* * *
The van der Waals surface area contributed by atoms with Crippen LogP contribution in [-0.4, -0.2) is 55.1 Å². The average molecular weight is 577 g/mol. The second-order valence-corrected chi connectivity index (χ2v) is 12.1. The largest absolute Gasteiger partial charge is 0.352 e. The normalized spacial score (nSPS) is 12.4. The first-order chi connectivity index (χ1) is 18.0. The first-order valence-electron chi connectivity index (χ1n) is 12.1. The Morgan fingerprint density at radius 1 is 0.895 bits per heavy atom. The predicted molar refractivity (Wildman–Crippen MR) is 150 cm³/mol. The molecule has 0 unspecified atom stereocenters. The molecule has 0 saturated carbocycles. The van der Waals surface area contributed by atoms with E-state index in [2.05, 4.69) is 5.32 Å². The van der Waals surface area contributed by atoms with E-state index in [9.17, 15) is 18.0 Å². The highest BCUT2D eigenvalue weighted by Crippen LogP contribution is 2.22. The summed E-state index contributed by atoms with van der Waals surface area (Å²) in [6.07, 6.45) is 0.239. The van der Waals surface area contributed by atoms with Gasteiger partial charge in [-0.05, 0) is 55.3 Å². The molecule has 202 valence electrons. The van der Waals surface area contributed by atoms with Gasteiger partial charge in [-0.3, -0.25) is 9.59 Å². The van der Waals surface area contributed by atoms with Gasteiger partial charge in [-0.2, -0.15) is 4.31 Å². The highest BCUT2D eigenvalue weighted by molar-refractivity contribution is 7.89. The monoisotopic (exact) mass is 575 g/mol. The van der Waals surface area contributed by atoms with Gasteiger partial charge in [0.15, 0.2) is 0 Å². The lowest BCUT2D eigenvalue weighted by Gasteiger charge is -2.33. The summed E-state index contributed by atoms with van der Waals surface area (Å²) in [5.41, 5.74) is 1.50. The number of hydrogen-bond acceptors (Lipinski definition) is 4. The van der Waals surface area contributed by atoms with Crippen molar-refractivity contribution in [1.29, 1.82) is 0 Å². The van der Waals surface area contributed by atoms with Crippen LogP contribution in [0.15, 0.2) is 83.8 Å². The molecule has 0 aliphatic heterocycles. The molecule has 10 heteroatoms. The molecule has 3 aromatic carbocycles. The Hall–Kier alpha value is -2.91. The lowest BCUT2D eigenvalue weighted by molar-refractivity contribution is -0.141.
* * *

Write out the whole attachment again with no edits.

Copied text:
The van der Waals surface area contributed by atoms with Crippen LogP contribution in [-0.4, -0.2) is 55.1 Å². The average molecular weight is 577 g/mol. The second-order valence-corrected chi connectivity index (χ2v) is 12.1. The largest absolute Gasteiger partial charge is 0.352 e. The normalized spacial score (nSPS) is 12.4. The first-order chi connectivity index (χ1) is 18.0. The first-order valence-electron chi connectivity index (χ1n) is 12.1. The Morgan fingerprint density at radius 1 is 0.895 bits per heavy atom. The predicted molar refractivity (Wildman–Crippen MR) is 150 cm³/mol. The molecule has 0 unspecified atom stereocenters. The molecule has 0 saturated carbocycles. The van der Waals surface area contributed by atoms with E-state index in [2.05, 4.69) is 5.32 Å². The van der Waals surface area contributed by atoms with E-state index in [9.17, 15) is 18.0 Å². The highest BCUT2D eigenvalue weighted by Crippen LogP contribution is 2.22. The summed E-state index contributed by atoms with van der Waals surface area (Å²) in [6.07, 6.45) is 0.239. The van der Waals surface area contributed by atoms with Gasteiger partial charge in [-0.05, 0) is 55.3 Å². The molecule has 202 valence electrons. The van der Waals surface area contributed by atoms with Gasteiger partial charge in [-0.3, -0.25) is 9.59 Å². The van der Waals surface area contributed by atoms with Gasteiger partial charge in [-0.2, -0.15) is 4.31 Å². The highest BCUT2D eigenvalue weighted by molar-refractivity contribution is 7.89. The monoisotopic (exact) mass is 575 g/mol. The van der Waals surface area contributed by atoms with Gasteiger partial charge in [0.15, 0.2) is 0 Å². The lowest BCUT2D eigenvalue weighted by Gasteiger charge is -2.33. The summed E-state index contributed by atoms with van der Waals surface area (Å²) in [5.41, 5.74) is 1.50. The number of hydrogen-bond acceptors (Lipinski definition) is 4. The van der Waals surface area contributed by atoms with Crippen molar-refractivity contribution in [1.29, 1.82) is 0 Å². The van der Waals surface area contributed by atoms with Crippen LogP contribution in [0.15, 0.2) is 83.8 Å². The molecule has 0 aliphatic heterocycles. The molecule has 10 heteroatoms. The molecule has 3 aromatic carbocycles. The Hall–Kier alpha value is -2.91. The lowest BCUT2D eigenvalue weighted by molar-refractivity contribution is -0.141.